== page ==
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Bexar Taxpayers Race To Protest Appraisals In Final Moments Before Deadline

Brian Kirkpatrick | Texas Public Radio

The lines were long and the phones steadily rang at the Bexar County Tax Appraisal District Office on North Frio downtown. Wednesday was the last day to file a protest over the appraised value of a home or business.

Several taxpayers at the appraisal district office on Tuesday argued that the value estimates placed on their homes were too high.

The district reported an average increase of up to nine percent for most homeowners, but some taxpayers said their appraisals were up 20 percent or more.

Retired taxpayers or people on fixed incomes expressed the most concern.

Chief Appraiser Mike Amezquita said protests were way up this year because property values were too.

“We, to date, have processed double the amount of appeals we had same time last year, and so we've had 12 to 15,000 people through the process,” he said. “Almost 90 percent have settled with my staff, so they are done, and they get to enjoy the rest of their summer,” he said.

Amezquita said state law required him to set appraisals to reflect market values. He said the city's hot home market drove up values. He added that the city has a three-month supply of homes, only half the considered norm of six-month supply.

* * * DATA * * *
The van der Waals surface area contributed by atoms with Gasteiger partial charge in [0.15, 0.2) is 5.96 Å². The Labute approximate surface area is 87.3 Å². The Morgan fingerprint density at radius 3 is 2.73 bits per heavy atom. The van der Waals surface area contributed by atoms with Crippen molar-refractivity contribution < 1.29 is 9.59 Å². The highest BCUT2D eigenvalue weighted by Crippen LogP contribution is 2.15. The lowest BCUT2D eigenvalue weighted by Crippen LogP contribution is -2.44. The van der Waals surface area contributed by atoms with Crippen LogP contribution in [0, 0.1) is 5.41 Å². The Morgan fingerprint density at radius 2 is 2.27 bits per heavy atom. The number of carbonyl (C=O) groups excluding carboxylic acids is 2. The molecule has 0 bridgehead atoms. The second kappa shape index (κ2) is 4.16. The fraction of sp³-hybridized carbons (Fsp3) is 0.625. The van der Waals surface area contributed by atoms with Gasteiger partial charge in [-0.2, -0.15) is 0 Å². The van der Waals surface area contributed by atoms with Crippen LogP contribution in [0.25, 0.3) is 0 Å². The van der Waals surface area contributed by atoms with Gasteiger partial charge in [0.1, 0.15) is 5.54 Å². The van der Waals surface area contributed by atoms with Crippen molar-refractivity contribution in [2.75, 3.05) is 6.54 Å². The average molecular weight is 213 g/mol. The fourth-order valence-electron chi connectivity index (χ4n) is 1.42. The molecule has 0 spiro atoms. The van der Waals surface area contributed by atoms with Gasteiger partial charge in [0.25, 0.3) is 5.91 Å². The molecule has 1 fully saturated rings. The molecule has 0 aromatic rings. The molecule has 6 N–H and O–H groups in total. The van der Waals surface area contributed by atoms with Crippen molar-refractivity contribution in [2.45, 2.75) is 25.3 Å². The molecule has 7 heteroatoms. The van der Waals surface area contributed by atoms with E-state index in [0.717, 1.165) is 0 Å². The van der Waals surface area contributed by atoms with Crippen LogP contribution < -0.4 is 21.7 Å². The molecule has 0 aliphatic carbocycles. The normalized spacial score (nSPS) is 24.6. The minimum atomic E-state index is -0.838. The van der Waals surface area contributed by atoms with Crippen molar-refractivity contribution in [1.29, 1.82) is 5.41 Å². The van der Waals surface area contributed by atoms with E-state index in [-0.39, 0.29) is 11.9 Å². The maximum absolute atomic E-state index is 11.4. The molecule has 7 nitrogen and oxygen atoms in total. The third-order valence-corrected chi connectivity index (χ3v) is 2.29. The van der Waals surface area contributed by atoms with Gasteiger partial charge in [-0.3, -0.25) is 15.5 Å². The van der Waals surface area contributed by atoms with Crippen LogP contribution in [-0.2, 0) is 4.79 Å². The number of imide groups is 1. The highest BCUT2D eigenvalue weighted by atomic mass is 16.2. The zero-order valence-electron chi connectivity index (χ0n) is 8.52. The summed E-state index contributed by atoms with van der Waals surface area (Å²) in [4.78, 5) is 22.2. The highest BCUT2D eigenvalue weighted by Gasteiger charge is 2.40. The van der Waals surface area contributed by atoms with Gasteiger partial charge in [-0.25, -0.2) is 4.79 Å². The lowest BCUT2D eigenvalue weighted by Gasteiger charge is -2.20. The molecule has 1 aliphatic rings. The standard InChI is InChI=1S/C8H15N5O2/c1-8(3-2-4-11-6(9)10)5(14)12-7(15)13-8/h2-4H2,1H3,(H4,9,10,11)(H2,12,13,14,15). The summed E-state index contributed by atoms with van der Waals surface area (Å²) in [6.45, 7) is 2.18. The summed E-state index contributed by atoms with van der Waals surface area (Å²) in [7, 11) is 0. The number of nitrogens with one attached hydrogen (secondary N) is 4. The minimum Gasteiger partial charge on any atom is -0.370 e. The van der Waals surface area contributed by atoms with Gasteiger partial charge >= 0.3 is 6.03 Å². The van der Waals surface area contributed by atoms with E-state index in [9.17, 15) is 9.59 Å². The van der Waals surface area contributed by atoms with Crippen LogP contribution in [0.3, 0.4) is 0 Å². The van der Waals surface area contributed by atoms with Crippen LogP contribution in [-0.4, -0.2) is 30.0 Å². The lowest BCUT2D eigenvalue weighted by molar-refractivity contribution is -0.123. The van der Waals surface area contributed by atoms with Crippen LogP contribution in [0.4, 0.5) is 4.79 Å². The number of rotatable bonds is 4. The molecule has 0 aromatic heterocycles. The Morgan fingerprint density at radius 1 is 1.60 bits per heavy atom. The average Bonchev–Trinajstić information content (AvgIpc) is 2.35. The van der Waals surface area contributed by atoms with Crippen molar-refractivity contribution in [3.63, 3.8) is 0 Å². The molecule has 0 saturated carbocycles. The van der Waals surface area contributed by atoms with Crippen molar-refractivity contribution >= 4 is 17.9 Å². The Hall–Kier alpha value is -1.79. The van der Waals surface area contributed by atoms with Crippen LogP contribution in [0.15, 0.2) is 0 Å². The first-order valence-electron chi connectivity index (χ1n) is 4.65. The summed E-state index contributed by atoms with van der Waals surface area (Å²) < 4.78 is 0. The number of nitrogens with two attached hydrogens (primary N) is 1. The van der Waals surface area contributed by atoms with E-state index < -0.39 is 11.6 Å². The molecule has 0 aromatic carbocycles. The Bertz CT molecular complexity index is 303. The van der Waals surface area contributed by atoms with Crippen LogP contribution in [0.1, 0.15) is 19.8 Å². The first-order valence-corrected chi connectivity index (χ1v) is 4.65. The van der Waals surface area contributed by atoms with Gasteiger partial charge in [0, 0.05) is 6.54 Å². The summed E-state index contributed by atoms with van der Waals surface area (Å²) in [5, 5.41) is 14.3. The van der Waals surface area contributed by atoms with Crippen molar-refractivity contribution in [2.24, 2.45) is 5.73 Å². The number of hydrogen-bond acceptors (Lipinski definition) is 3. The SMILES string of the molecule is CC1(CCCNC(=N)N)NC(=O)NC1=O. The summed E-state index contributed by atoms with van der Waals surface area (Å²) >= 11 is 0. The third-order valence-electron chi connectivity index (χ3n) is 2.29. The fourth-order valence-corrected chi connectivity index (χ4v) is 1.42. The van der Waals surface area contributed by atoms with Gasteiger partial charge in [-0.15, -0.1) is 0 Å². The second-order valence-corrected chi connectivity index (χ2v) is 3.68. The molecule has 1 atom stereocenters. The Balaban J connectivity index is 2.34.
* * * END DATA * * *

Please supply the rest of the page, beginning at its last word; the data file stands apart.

He said San Antonio's place among the fastest growing major cities in the U.S. is driving the housing market. In 2018, U.S. Census officials declared San Antonio the fastest growing city.

Credit Brian Kirkpatrick | Texas Public Radio
People wait for assistance with their appraisals.

Housing demand was felt in areas not accustomed to being part of the city's economic boom.

Many homes on the South Side -- in the Harlandale, South San, and Edgewood school districts -- were in demand..

“Homes that were selling a year ago or so for $80, $90,000 are now selling for $120 to $150,000,” Amezquita explained.

He said gentrified neighborhoods downtown and around downtown also felt the tax pain because many older homes have been refurbished, and that drove up prices for entire neighborhoods.

Amezquita joked about his job. He knew that setting home appraisals made him unpopular sometimes.

“I always ask my friends not to invite me over if they have recently remodeled,” he said.

Amezquita said tax appraisals can be protested online using a pin number from the appraisal form, in-person at 411 North Frio or by mail with a postmark before midnight Wednesday.

In-person protests were accepted at the district office at 411 North Frio. Mailed-in protests must be marked by midnight Wednesday.

He said state law requires 95 percent of tax protests settled by July 25. He said most protests have some positive outcome for taxpayers.

“Nine out of ten protests are getting settled, so I encourage people to come on down,” he said.

Brian Kirkpatrick can be reached at Brian@TPR.org and on Twitter at @TPRBrian.

Brian Kirkpatrick can be reached at brian@tpr.org and on Twitter at @TPRBrian